Explore: Exercise financial responsibility

• The Explore the Bible lesson for April 6 focuses on Proverbs 16:16; 22:1-2; 23:4-5; 28:20; 30:7-9; 13:11; 15:27; 20:17; 21:6; 22:16; 28:6,8,24; 3:9-10; 11:28; and 16:8.

It is a wise thing to make time to evaluate our physical health by having an annual physical. It also is wise to evaluate our financial health occasionally. A full financial evaluation doesn’t just involve studying our personal balance sheet or portfolio. It also involves an occasional evaluation of our attitudes toward money.

George Lorimer once said, “It's good to have money and the things that money can buy, but it's good, too, to check up once in a while and make sure you haven't lost the things money can't buy.” These passages from the book of Proverbs serve as an invaluable tool in that evaluation.

The writer starts us off with a thought we presume to take for granted: “How much better to get wisdom than gold, to get insight rather than silver” (Proverbs 16:6). However, just because we might intellectually agree with his sentiment, does the way we live our lives, earn and spend our money give evidence we’ve made this biblical teaching a core spiritual value?

Christian stewardship

The cornerstone of Christian stewardship is this basic biblical teaching: “Rich and poor have this in common: The Lord is the Maker of them all” (Proverbs 22:2). It is impossible to live in right relationship to material gain without a constant acknowledgement of God as Creator and Sustainer.

Our money is not our money. Everything we think we own is on loan to us from the God who made it. We never are more likely to abuse material things or squander our lives in gaining them than when we forget who owns what.

As a hospice chaplain, I often find myself in nursing homes visiting with patients. I get sobering reminders on a daily basis of how foolish it is to live my life collecting things. Even the wealthiest often end up in a small room with only a few material things to show for all their years of hard work. It’s a good thing to “cast but a glance at riches, and they are gone, for they will surely sprout wings and fly off to the sky like an eagle” (Proverbs 23:5).

In our culture—brimming with wealth as never before—it takes a disciplined soul to make certain our relationship with money is guided by a commitment to Christ and the principles Christ taught us. It is more than easy to get caught up in keeping up with everyone else, even to the point that we’ll be willing to cut ethical corners if that’s what it takes to get what we think we need or want.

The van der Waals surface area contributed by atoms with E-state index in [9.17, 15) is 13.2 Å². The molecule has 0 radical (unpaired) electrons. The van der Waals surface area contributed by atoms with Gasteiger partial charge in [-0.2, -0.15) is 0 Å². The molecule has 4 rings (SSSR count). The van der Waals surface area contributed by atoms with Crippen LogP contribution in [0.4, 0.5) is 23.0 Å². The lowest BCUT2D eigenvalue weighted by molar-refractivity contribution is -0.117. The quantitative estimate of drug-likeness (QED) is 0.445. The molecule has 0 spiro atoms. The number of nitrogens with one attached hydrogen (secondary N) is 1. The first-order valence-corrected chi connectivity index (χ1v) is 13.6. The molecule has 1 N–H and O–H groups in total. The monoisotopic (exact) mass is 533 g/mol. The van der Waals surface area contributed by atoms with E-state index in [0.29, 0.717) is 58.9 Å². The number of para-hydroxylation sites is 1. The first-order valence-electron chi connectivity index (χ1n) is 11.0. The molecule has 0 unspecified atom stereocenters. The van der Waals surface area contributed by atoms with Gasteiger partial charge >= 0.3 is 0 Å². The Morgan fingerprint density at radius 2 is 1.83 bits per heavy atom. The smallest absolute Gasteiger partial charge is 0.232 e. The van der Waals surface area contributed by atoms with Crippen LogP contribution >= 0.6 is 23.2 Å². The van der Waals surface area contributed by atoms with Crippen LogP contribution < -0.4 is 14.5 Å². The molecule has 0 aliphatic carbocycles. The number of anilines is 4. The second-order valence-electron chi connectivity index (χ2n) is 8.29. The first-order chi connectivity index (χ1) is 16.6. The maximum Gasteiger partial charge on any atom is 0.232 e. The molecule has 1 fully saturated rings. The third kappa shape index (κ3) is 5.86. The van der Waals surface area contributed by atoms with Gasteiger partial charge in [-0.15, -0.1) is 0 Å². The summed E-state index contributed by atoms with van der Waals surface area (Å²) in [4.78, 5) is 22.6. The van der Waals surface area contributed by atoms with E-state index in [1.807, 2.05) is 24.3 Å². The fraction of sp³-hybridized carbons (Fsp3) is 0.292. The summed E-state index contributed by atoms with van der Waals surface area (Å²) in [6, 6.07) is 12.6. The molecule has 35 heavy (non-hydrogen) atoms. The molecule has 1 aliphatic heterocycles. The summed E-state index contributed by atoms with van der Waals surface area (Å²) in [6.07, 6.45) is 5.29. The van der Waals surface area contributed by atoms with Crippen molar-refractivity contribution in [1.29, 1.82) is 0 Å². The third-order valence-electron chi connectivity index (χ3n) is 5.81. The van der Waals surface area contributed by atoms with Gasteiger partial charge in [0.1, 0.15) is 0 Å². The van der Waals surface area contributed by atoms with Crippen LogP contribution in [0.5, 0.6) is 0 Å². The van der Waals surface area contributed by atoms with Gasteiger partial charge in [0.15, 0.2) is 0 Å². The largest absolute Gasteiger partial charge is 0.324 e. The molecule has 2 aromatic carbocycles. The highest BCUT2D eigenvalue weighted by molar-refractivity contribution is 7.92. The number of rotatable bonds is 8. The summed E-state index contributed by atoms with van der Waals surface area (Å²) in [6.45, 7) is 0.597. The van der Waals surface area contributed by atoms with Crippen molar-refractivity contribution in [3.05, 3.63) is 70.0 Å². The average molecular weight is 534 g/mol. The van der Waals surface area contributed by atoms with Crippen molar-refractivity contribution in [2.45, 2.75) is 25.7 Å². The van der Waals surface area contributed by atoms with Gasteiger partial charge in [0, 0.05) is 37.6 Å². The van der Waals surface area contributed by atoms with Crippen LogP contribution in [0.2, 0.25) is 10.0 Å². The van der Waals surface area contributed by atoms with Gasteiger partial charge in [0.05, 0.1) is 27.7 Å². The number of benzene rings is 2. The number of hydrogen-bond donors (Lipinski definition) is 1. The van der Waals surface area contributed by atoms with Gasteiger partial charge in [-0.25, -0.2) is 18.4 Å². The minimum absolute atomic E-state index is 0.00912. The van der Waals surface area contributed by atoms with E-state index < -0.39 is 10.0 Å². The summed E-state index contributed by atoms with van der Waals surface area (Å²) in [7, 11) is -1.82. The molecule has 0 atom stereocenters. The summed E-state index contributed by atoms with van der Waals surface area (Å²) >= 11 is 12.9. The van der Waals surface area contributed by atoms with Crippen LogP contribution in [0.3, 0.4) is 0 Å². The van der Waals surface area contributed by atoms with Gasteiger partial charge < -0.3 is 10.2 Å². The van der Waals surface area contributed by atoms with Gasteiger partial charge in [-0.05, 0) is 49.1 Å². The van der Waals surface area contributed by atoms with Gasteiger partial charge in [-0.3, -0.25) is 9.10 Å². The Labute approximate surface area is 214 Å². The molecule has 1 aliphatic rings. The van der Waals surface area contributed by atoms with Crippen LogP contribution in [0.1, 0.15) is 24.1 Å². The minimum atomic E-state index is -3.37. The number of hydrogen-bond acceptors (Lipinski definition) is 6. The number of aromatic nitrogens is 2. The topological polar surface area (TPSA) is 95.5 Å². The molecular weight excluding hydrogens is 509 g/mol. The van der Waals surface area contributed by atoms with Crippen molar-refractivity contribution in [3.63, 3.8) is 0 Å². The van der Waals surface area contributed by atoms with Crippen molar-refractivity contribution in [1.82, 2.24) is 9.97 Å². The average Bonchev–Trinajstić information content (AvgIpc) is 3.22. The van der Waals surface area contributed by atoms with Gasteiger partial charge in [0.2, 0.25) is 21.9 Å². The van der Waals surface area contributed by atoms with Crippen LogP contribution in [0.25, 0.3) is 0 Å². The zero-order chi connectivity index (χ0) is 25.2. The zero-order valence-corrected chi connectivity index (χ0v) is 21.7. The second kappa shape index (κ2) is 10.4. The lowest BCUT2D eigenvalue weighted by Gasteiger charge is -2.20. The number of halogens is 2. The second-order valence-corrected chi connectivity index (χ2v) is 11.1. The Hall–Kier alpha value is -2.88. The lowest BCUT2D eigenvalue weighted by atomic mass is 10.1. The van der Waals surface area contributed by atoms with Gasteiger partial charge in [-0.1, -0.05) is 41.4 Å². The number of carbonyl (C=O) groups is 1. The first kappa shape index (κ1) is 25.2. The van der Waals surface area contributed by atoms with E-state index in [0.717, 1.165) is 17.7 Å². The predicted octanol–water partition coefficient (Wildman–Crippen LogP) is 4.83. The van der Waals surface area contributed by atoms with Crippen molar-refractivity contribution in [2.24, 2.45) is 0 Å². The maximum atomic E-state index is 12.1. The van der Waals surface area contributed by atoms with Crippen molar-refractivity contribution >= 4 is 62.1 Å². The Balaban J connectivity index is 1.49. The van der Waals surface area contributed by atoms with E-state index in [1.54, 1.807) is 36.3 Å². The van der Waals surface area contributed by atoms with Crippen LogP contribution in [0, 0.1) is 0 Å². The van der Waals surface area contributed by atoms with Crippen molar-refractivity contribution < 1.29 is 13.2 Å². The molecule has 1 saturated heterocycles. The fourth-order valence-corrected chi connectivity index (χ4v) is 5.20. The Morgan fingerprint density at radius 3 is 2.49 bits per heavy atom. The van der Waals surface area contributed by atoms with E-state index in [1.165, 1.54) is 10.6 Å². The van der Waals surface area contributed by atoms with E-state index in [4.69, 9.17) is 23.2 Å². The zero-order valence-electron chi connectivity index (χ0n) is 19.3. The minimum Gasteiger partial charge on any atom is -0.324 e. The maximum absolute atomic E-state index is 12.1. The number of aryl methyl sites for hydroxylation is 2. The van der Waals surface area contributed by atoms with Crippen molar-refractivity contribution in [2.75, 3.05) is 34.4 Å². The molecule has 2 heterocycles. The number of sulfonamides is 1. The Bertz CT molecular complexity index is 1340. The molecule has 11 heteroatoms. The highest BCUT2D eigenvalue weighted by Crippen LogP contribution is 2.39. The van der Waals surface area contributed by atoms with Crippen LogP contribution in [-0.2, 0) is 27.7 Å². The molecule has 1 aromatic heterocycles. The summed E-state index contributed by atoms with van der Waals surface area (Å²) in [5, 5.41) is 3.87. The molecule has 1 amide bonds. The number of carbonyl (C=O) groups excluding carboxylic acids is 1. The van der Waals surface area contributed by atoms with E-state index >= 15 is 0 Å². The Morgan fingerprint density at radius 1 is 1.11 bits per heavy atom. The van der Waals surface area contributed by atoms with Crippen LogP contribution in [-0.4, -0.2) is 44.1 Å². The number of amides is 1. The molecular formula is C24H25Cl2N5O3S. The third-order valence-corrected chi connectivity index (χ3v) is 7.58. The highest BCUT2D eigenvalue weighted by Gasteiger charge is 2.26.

We all know people who have become wealthy at the expense of others. What good is a pile of wealth if we’re sitting atop it alone because of all the relationships we sacrificed to get there? “The greedy bring ruin to their households, but the one who hates bribes will live” (Proverbs 15:27).

Relationships to stay accountable

We need more than a CPA or a financial planner to help us stay in legal line. We also need close friendships and a faith community that helps us stay spiritually accountable by reminding us not everything legal is moral. There is no such thing as amoral financial management.

If Christ is Lord of all we are, the way we treat people, use our time and manage our financial resources will bear witness to that. Our relationships, our calendars and our checkbooks give greater evidence of our true character than anything we might claim to be true.

If Christ is Lord of all we are, then the way Christ used his resources on earth will serve as our prime model for how we use ours. The Apostle Paul established this principle as foundational to Christian thinking when he wrote we are to have “the same mindset as Christ Jesus” when we think about how to use our power and resources (Philippians 2:5-11).

The recent death of actor Philip Seymour Hoffman is a tragic reminder that the fame and fortune many people blindly seek never brings spiritual satisfaction. Sitting atop a pile of money and fame, he apparently found himself locked in life of lonely isolation and sadly needing to escape from what too many presume would bring them joy.

We are warned of something we all eventually learn, Christian or not: “Food gained by fraud tastes sweet, but one ends up with a mouth full of gravel” (Proverbs 20:17). On the other side of a major purchase we either didn’t need or that was beyond our means, we often find ourselves tasting that gravel of dissatisfaction.

We should give thanks to God that life is full of reminders built into our way through this life. The last place we want to taste that gravel is on our deathbed. To commit ourselves to serving Christ as Lord in the way we earn our money and also use it to empower others who are in need is the first step toward true Christian stewardship.

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